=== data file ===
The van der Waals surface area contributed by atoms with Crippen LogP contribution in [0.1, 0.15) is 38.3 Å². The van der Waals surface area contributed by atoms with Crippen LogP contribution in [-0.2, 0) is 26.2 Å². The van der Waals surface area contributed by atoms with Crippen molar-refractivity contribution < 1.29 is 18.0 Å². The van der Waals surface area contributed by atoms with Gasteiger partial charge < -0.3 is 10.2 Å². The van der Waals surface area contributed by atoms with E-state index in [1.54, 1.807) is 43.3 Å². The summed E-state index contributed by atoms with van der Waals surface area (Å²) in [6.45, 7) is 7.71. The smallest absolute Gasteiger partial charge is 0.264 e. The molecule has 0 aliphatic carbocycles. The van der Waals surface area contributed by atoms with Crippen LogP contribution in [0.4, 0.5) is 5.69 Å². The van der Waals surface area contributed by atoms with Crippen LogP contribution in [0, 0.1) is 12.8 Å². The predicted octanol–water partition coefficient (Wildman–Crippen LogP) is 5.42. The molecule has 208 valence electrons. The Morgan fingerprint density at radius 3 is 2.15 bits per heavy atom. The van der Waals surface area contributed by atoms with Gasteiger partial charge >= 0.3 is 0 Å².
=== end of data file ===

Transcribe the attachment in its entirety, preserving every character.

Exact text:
The van der Waals surface area contributed by atoms with Crippen LogP contribution in [0.1, 0.15) is 38.3 Å². The van der Waals surface area contributed by atoms with Crippen LogP contribution in [-0.2, 0) is 26.2 Å². The van der Waals surface area contributed by atoms with Crippen molar-refractivity contribution < 1.29 is 18.0 Å². The van der Waals surface area contributed by atoms with Gasteiger partial charge < -0.3 is 10.2 Å². The van der Waals surface area contributed by atoms with E-state index in [1.54, 1.807) is 43.3 Å². The summed E-state index contributed by atoms with van der Waals surface area (Å²) in [6.45, 7) is 7.71. The smallest absolute Gasteiger partial charge is 0.264 e. The molecule has 0 aliphatic carbocycles. The van der Waals surface area contributed by atoms with Crippen LogP contribution in [0.4, 0.5) is 5.69 Å². The van der Waals surface area contributed by atoms with Crippen LogP contribution in [0, 0.1) is 12.8 Å². The predicted octanol–water partition coefficient (Wildman–Crippen LogP) is 5.42. The molecule has 208 valence electrons. The Morgan fingerprint density at radius 3 is 2.15 bits per heavy atom. The van der Waals surface area contributed by atoms with Gasteiger partial charge >= 0.3 is 0 Å².